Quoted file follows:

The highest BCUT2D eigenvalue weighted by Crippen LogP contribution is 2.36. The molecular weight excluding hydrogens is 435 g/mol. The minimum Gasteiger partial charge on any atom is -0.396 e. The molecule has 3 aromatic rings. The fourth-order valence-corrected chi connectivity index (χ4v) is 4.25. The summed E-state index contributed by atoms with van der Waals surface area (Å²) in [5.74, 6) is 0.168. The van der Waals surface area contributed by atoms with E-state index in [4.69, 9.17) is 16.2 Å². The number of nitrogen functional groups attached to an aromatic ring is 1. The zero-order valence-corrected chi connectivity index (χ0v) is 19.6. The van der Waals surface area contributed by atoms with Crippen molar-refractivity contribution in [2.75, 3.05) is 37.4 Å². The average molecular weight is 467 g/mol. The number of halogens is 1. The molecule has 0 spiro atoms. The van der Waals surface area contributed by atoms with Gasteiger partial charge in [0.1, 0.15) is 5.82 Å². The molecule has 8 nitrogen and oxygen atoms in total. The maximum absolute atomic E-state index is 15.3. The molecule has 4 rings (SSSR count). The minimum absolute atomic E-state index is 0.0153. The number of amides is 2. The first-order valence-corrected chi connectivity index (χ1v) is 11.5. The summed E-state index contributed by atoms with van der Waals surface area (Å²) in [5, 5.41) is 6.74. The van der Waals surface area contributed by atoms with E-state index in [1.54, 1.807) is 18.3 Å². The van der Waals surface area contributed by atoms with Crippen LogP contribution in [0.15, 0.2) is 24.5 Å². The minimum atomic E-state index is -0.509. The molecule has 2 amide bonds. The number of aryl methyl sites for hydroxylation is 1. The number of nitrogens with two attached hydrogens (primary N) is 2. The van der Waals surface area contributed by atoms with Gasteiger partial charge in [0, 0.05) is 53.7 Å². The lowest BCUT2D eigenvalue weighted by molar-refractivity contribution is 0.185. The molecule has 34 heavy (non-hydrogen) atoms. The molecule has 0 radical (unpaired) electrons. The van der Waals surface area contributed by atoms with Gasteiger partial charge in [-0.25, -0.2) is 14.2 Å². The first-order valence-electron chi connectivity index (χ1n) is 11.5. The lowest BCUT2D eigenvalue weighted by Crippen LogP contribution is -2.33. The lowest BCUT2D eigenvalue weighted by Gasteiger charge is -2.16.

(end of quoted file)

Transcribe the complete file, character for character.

The highest BCUT2D eigenvalue weighted by Crippen LogP contribution is 2.36. The molecular weight excluding hydrogens is 435 g/mol. The minimum Gasteiger partial charge on any atom is -0.396 e. The molecule has 3 aromatic rings. The fourth-order valence-corrected chi connectivity index (χ4v) is 4.25. The summed E-state index contributed by atoms with van der Waals surface area (Å²) in [5.74, 6) is 0.168. The van der Waals surface area contributed by atoms with E-state index in [4.69, 9.17) is 16.2 Å². The number of nitrogen functional groups attached to an aromatic ring is 1. The zero-order valence-corrected chi connectivity index (χ0v) is 19.6. The van der Waals surface area contributed by atoms with Crippen molar-refractivity contribution in [2.75, 3.05) is 37.4 Å². The average molecular weight is 467 g/mol. The number of halogens is 1. The molecule has 0 spiro atoms. The van der Waals surface area contributed by atoms with Gasteiger partial charge in [0.1, 0.15) is 5.82 Å². The molecule has 8 nitrogen and oxygen atoms in total. The maximum absolute atomic E-state index is 15.3. The molecule has 4 rings (SSSR count). The minimum absolute atomic E-state index is 0.0153. The number of amides is 2. The first-order valence-corrected chi connectivity index (χ1v) is 11.5. The summed E-state index contributed by atoms with van der Waals surface area (Å²) in [5, 5.41) is 6.74. The van der Waals surface area contributed by atoms with E-state index in [1.54, 1.807) is 18.3 Å². The van der Waals surface area contributed by atoms with Crippen LogP contribution in [0.15, 0.2) is 24.5 Å². The minimum atomic E-state index is -0.509. The molecule has 2 amide bonds. The number of aryl methyl sites for hydroxylation is 1. The number of nitrogens with two attached hydrogens (primary N) is 2. The van der Waals surface area contributed by atoms with Gasteiger partial charge in [0, 0.05) is 53.7 Å². The lowest BCUT2D eigenvalue weighted by molar-refractivity contribution is 0.185. The molecule has 34 heavy (non-hydrogen) atoms. The molecule has 0 radical (unpaired) electrons. The van der Waals surface area contributed by atoms with Gasteiger partial charge in [-0.25, -0.2) is 14.2 Å². The first-order valence-electron chi connectivity index (χ1n) is 11.5. The lowest BCUT2D eigenvalue weighted by Crippen LogP contribution is -2.33. The lowest BCUT2D eigenvalue weighted by Gasteiger charge is -2.16.